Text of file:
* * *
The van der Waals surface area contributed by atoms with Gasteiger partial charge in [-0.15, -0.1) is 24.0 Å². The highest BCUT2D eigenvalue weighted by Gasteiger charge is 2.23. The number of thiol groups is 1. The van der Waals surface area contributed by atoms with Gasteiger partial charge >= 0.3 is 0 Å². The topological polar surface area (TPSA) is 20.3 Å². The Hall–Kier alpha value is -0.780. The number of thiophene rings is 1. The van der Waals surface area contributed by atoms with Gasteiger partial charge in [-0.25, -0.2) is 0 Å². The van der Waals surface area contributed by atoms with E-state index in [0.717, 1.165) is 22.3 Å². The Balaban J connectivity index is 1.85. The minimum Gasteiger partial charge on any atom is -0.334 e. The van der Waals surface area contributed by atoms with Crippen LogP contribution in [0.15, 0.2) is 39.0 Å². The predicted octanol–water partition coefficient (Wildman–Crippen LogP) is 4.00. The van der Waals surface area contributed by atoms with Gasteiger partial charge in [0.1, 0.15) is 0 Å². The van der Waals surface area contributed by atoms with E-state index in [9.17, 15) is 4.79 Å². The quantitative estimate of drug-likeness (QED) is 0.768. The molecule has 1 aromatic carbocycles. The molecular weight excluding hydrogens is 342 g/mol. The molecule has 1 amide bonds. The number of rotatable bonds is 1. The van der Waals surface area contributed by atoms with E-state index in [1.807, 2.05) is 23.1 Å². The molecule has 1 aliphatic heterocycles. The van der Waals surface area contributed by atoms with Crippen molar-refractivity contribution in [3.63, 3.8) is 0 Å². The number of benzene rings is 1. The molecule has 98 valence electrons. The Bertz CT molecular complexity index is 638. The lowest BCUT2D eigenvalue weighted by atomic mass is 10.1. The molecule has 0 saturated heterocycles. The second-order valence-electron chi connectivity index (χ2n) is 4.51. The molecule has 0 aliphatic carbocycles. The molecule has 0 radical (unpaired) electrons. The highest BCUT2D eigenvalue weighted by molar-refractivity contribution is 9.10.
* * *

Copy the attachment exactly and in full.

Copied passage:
The van der Waals surface area contributed by atoms with Gasteiger partial charge in [-0.15, -0.1) is 24.0 Å². The highest BCUT2D eigenvalue weighted by Gasteiger charge is 2.23. The number of thiol groups is 1. The van der Waals surface area contributed by atoms with Gasteiger partial charge >= 0.3 is 0 Å². The topological polar surface area (TPSA) is 20.3 Å². The Hall–Kier alpha value is -0.780. The number of thiophene rings is 1. The van der Waals surface area contributed by atoms with Gasteiger partial charge in [-0.25, -0.2) is 0 Å². The van der Waals surface area contributed by atoms with E-state index in [0.717, 1.165) is 22.3 Å². The Balaban J connectivity index is 1.85. The minimum Gasteiger partial charge on any atom is -0.334 e. The van der Waals surface area contributed by atoms with Crippen LogP contribution in [0.15, 0.2) is 39.0 Å². The predicted octanol–water partition coefficient (Wildman–Crippen LogP) is 4.00. The van der Waals surface area contributed by atoms with Gasteiger partial charge in [0.1, 0.15) is 0 Å². The van der Waals surface area contributed by atoms with E-state index in [9.17, 15) is 4.79 Å². The quantitative estimate of drug-likeness (QED) is 0.768. The molecule has 1 aromatic carbocycles. The molecular weight excluding hydrogens is 342 g/mol. The molecule has 1 amide bonds. The number of rotatable bonds is 1. The van der Waals surface area contributed by atoms with E-state index in [1.807, 2.05) is 23.1 Å². The molecule has 1 aliphatic heterocycles. The van der Waals surface area contributed by atoms with Crippen molar-refractivity contribution in [3.63, 3.8) is 0 Å². The number of benzene rings is 1. The molecule has 98 valence electrons. The Bertz CT molecular complexity index is 638. The lowest BCUT2D eigenvalue weighted by atomic mass is 10.1. The molecule has 0 saturated heterocycles. The second-order valence-electron chi connectivity index (χ2n) is 4.51. The molecule has 0 aliphatic carbocycles. The molecule has 0 radical (unpaired) electrons. The highest BCUT2D eigenvalue weighted by molar-refractivity contribution is 9.10.